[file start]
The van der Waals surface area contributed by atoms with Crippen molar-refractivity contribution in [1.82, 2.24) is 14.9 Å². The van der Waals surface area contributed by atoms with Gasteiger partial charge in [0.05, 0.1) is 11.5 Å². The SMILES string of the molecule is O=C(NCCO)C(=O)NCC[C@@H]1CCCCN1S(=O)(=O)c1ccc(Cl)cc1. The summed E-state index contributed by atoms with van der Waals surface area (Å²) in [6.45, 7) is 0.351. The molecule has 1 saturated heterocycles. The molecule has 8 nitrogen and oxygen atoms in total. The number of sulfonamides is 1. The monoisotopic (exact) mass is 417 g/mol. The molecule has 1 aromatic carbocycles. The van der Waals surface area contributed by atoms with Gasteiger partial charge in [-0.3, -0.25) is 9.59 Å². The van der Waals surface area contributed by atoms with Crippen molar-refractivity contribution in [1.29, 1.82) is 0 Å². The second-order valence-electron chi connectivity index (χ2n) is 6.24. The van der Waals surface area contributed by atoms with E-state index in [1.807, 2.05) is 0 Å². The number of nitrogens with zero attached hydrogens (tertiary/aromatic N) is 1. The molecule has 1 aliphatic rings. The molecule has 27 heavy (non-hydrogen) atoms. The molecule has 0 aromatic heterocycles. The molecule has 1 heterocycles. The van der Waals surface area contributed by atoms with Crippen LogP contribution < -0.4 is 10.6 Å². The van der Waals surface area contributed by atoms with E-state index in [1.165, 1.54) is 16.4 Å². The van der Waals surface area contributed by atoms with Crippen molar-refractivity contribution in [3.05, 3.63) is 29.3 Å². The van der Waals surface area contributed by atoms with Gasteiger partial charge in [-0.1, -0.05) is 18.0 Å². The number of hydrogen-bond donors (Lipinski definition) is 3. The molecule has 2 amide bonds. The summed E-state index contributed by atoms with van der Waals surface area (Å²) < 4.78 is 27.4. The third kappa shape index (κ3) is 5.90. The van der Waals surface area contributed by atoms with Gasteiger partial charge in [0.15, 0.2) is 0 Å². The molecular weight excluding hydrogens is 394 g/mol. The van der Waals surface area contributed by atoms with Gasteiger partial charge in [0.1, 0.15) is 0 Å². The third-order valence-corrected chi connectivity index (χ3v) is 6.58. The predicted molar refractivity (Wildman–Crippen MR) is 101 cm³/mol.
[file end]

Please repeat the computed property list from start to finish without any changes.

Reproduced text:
The van der Waals surface area contributed by atoms with Crippen molar-refractivity contribution in [1.82, 2.24) is 14.9 Å². The van der Waals surface area contributed by atoms with Gasteiger partial charge in [0.05, 0.1) is 11.5 Å². The SMILES string of the molecule is O=C(NCCO)C(=O)NCC[C@@H]1CCCCN1S(=O)(=O)c1ccc(Cl)cc1. The summed E-state index contributed by atoms with van der Waals surface area (Å²) in [6.45, 7) is 0.351. The molecule has 1 saturated heterocycles. The molecule has 8 nitrogen and oxygen atoms in total. The number of sulfonamides is 1. The monoisotopic (exact) mass is 417 g/mol. The molecule has 1 aromatic carbocycles. The van der Waals surface area contributed by atoms with Gasteiger partial charge in [-0.3, -0.25) is 9.59 Å². The van der Waals surface area contributed by atoms with Crippen molar-refractivity contribution in [1.29, 1.82) is 0 Å². The second-order valence-electron chi connectivity index (χ2n) is 6.24. The van der Waals surface area contributed by atoms with E-state index in [1.807, 2.05) is 0 Å². The number of nitrogens with zero attached hydrogens (tertiary/aromatic N) is 1. The molecule has 1 aliphatic rings. The molecule has 27 heavy (non-hydrogen) atoms. The molecule has 0 aromatic heterocycles. The molecule has 1 heterocycles. The van der Waals surface area contributed by atoms with Crippen LogP contribution < -0.4 is 10.6 Å². The van der Waals surface area contributed by atoms with E-state index in [1.165, 1.54) is 16.4 Å². The van der Waals surface area contributed by atoms with Crippen molar-refractivity contribution in [3.05, 3.63) is 29.3 Å². The van der Waals surface area contributed by atoms with Gasteiger partial charge in [-0.1, -0.05) is 18.0 Å². The number of hydrogen-bond donors (Lipinski definition) is 3. The molecule has 2 amide bonds. The summed E-state index contributed by atoms with van der Waals surface area (Å²) < 4.78 is 27.4. The third kappa shape index (κ3) is 5.90. The van der Waals surface area contributed by atoms with Gasteiger partial charge in [0.15, 0.2) is 0 Å². The molecular weight excluding hydrogens is 394 g/mol. The van der Waals surface area contributed by atoms with Gasteiger partial charge in [0.1, 0.15) is 0 Å². The third-order valence-corrected chi connectivity index (χ3v) is 6.58. The predicted molar refractivity (Wildman–Crippen MR) is 101 cm³/mol.